How to find help before going back to school this year.

It's time to start thinking about the new school year and the kids that are going to have to deal with their tormentors again. Let's try to make bullying a thing of the past for as many kids as possible. Too many kids are still living in fear of bullies, too many parents don't know where to turn, and too many schools still don't respond effectively to bullies in their student population. By working together, change can happen. It just takes one person to start the process, whether a parent, a student, or an educator. Be that person!

If you are a student, consider starting an anti-bullying group at your school, or just be the one that makes the choice to talk to someone that seems to need a friend. If you are a parent, and your child has had problems with bullies at their school in the past, this year can be better. All it takes are the right tools and knowledge. If you are an educator, take the initiative and get your school involved, raise awareness, take a stand!
This year...
Any Is Too Many!

Students What you can do:  If you are being assaulted, harassed or mistreated, TELL A TRUSTED ADULT! There is help available. If someone is harassing you on-line, remember: Drop them, Block them, and Report them! Keep copies and screen shots of all the offensive texts, pics and posts to document the abuse. If you witness bullying, speak out! Don't be a bystander, work with your friends to make a statement and be heard. Talk to your parents. Approach your teachers about starting an anti-bullying group on campus. Bullies don't thrive where hope is alive!

Tools: There are many resources available to help you. You can use reporting apps to let adults you trust know what's going on. Make sure your social media accounts' privacy settings are all set to maximum privacy, and consider deleting your account on any site that doesn't have effective privacy policies and tools. Don't accept strangers on contact lists, never send private info or photos to strangers. NEVER SEXT!, even to friends! Sending intimate photos to others might seem like fun, but those photos will never go away! If you need help removing abusive or embarrassing content, it's available here for Canada, and here for everyone.
  If you are feeling depressed, or need to talk, there are plenty of people that want to help. In Australia, try Headspace. In the US, you can go to Umatter. In Canada, we have Kids Help Phone. Teens in the UK have two choices! There's HOPELine for older teens and ChildLine if you're a little younger. Anywhere, any time, you can talk a professional counselors, you can even chat anonymously if you prefer. You can get more information about dealing with your feelings from many other sources. Don't stay silent!  

Parents What you can do: If your child is subject to physical assaults, call your local police immediately! Working with the school is always the best choice, where possible. Depending on the school, the staff and principal can be your best asset, or your biggest problem. Find out exactly what the laws are, and learn them; knowledge is a powerful tool. If your school isn't prepared to help, you can try using a Notice of Harassment to get action, they are available for many countries. Network with other parents, find allies to work with. Approach your local school board and make sure they are willing to enforce any policies and laws. The same goes for local politicians. Use today's media momentum and public awareness to your advantage.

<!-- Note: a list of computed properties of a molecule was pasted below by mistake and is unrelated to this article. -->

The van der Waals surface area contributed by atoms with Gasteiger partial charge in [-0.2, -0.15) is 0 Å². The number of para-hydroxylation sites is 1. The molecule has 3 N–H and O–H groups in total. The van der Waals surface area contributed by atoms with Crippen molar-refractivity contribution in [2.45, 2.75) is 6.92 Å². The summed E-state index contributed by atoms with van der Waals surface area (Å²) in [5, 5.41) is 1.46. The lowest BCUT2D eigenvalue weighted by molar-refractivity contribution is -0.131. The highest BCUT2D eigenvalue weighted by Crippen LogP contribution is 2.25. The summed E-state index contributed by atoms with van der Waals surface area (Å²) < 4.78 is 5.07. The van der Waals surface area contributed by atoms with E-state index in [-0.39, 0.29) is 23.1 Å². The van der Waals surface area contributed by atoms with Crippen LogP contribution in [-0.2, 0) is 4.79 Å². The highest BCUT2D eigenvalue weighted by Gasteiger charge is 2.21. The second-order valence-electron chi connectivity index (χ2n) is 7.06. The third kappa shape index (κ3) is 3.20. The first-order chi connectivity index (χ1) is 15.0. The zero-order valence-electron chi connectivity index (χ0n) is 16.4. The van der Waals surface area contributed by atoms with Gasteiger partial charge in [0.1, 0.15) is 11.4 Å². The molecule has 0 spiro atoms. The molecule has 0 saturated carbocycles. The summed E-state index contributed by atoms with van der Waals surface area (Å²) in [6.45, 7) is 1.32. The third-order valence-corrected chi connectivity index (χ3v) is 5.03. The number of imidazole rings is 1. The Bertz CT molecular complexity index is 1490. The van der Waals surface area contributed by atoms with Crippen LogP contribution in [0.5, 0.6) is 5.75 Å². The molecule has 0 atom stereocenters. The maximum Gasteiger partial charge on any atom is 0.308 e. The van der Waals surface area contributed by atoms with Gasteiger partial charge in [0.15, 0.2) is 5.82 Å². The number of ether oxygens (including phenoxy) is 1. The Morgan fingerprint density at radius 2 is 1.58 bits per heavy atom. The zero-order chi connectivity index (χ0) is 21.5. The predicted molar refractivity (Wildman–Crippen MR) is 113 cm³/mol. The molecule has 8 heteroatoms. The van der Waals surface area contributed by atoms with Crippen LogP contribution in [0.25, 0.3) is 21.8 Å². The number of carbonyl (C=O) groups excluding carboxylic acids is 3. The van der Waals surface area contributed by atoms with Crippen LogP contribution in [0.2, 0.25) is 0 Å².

Parents of Special Needs students have specific challenges and needs when it comes to their children's safety, and dealing with bullies. The Bully Project produces a free SN bullying tool kit available here. Make sure to check their Additional Resources page for more helpful links.
 If your child is subjected to cyber-bullying, keep screen shots, emails, photos and text messages for evidence. Teens live in a cyber world, you need to understand it and its central role in their lives. Talk, ask, be there for your kids. Communication with your child is the single most important tool to stop bullying before it becomes a serious threat. 

Tools: If you need help learning how to deal with school bullies, there are many sources of excellent information. If you are worried (or know) that your child is a bully, there are also many resources available to help you. Some good sites to start with are parenting advice experts Annie Fox and Dr. Michele Borba. For cyber-bullying issues, there is Connect Safely, The Cyberbullying Research Center, Cybersmart and many others. If you need help with safety settings on Apple products, try iOS: Understanding Restrictions. For general advice and and tips for dealing with bullying, try CyberBullying Help, Net Nanny, Myths and misconceptions about school bullying, or What Parents Can Do. Dealing with adolescent issues can be overwhelming, but there is a lot of good advice out there. Practical Katie is a very useful blog, good advice can also be found at P.U.R.E. Parents Universal Resource Experts, and the Center For Suicide Prevention has published an excellent downloadable guide,, and The Balanced Mind are all good sources of practical advice, as well. For more parenting resources check our Parent's resource page here.

Let's all try to make this the year that
bullying becomes a thing of the past!